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Re: [Libcdio-devel] [Libcdio-help] Custom read_audio function

From: Bastiaan Timmer
Subject: Re: [Libcdio-devel] [Libcdio-help] Custom read_audio function
Date: Tue, 22 Nov 2011 07:20:59 -0800 (PST)

Thanks for the quick reply!

--- On Tue, 11/22/11, Rocky Bernstein <address@hidden> wrote:
paranoia_read() is from Monty/Xiph's paranoia;  thus it follows that API, which 
as you have 
noted is not to return NULL on error.  I don't see why it couldn't  do so, but 
that would be changing the paranoia API. So it would be best to get it 
changed both in paranoia as well as libcdio's use of it.

Right, that would seem like a good idea, but it is a long-term solution 
(especially considering the slow changes to Xiph's paranoia). Also, not 
returning NULL is only part of the problem (see below).

The way paranoia expects a program to handle errors is via that callback. You 
note that you did get an error through the callback. The part that is 
tricky here is that with all this indirection, I'm not sure how the 
callback can actually get the error parameter. But we could make sure there is 
some way.

Well I'm not completely sure having the error parameter in the callback would 
help that much, because the callback can't make read_paranoia() return, right? 
As I said, the problem is not so much that paranoia_read() does not return NULL 
(which would help me decide to break out of the reading-loop), the big problem 
is is that paranoia_read() doesn't return at all! And as far as I can tell 
there nothing I can do (returning something, setting some variable) in 
functions accessible to me (the callback and the read function) that will force 
paranoia_read to return.

  As for the multiple level of error messages, well that is all under your
 control. The low-level libcdio error messages can be turned off by 
setting the log level.  And then there is the std::cout you added. And 
finally there is the error message in the callback. Choose however many 
or which you want to see. 
Yes, I knew all that, my program accepts a verbosity option which I had cranked 
up to get this output (plus the added std::cout). The logging options in 
libcdio are nice and much appreciated.

As for the question of at what point you should bread from the read 
loop on an error depends on you. Probably if you get a BAD_PARAMETER_OP,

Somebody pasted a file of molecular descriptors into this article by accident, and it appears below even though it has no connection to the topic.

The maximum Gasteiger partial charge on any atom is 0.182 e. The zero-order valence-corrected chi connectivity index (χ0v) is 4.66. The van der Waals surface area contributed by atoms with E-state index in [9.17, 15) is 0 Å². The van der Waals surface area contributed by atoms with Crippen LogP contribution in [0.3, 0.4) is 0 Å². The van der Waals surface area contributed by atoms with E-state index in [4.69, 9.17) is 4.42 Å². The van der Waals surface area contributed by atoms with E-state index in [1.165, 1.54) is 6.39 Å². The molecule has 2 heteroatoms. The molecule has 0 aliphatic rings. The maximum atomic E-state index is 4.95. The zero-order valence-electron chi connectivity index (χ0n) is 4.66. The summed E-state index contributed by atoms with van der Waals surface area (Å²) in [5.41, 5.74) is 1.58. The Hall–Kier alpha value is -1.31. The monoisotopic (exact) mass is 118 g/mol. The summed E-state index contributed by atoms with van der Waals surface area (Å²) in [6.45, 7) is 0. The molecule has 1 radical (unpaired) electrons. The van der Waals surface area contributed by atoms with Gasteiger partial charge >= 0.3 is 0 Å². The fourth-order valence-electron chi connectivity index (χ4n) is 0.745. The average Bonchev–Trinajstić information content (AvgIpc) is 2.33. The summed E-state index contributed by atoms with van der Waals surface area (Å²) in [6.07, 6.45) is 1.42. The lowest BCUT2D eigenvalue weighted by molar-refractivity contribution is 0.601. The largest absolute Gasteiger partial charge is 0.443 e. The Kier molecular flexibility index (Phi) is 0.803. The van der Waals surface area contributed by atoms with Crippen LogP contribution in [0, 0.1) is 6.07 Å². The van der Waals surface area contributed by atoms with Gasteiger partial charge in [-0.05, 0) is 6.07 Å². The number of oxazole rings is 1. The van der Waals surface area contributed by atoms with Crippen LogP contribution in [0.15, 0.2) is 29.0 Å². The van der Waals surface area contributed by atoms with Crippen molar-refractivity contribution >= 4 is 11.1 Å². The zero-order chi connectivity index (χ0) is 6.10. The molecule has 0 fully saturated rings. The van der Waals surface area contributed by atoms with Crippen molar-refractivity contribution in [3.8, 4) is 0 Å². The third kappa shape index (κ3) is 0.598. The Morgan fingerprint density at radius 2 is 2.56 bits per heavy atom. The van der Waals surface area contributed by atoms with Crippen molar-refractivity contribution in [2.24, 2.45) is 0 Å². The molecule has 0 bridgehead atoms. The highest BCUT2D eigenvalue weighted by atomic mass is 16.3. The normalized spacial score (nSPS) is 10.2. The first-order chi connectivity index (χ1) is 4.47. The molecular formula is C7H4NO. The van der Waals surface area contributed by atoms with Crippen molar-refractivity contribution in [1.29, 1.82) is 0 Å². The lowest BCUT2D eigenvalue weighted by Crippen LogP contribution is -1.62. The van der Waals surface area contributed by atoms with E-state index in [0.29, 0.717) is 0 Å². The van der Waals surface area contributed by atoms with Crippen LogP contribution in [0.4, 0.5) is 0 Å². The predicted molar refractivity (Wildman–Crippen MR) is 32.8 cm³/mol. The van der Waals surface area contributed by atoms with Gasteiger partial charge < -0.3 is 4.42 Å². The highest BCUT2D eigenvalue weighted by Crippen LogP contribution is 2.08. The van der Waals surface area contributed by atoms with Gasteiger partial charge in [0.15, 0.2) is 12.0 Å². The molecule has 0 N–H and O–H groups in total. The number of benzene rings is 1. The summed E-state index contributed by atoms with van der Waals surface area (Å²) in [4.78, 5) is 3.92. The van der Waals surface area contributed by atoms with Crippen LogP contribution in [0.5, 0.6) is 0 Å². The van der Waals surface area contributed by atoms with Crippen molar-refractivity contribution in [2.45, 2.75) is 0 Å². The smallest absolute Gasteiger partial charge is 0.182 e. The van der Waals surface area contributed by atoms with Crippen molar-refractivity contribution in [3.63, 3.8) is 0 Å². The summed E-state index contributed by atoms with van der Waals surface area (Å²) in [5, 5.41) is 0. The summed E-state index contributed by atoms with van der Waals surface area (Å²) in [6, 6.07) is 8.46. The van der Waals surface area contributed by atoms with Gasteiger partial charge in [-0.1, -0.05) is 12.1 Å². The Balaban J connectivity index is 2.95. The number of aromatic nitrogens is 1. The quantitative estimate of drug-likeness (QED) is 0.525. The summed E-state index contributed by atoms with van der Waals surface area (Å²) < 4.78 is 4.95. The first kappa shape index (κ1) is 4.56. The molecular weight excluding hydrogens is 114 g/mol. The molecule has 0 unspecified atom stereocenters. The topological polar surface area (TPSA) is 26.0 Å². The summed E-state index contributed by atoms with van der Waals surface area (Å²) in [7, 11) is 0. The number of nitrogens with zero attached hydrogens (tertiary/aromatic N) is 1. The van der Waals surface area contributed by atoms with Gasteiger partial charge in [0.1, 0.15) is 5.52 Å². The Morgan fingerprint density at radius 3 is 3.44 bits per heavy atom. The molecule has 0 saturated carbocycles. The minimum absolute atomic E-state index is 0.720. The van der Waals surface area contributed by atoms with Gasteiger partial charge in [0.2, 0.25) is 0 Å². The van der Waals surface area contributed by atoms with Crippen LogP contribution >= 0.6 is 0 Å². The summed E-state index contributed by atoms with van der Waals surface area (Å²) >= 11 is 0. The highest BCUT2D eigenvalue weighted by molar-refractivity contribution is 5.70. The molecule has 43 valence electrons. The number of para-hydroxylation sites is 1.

that's probably not going to change so you could bail immediately. 
Other errors may require more discrimination. The whole idea of 
cd-paranoia though is to tolerate errors on the hope that some of them 
are transient. But with that flexibility comes the responsibility of the
 program to make the determination. 
So, the only solution I have thought of until now, is to have  read_audio(), 
when it fails, not _return_ the error code but _throw_ it. Then I can just 
catch it right outside of the read_paranoia() loop, and inform the user of the 
problem. But indeed, I'm wondering if I should throw on all possible errors. 
Looking at the list in device.h, I guess the program might as well exit on 
I could fix the problems indicated by UNINT and NO_DRIVER (after breaking the 
loop of course). I am not sure about DRIVER_OP_ERROR and MMC_SENSE_DATA because 
I really don't know what they mean. Any thoughts?

Also, please let me know if you have any other solution than throwing, I have 
actually managed to never write throwing functions up til now, so now I think I 
have to read up on C++ exception handling. Also, C programmers in my situation 
wouldn't have this luxury.

By the way, when I made the typo in the mmc_read command that resulted in this 
issue, the typo had the effect of passing a NULL pointer as 2nd parameter 
('Place to store data.'). Shouldn't it have returned DRIVER_OP_BAD_POINTER 
instead of BAD_PARAMETER?

Thanks again!
Bas Timmer


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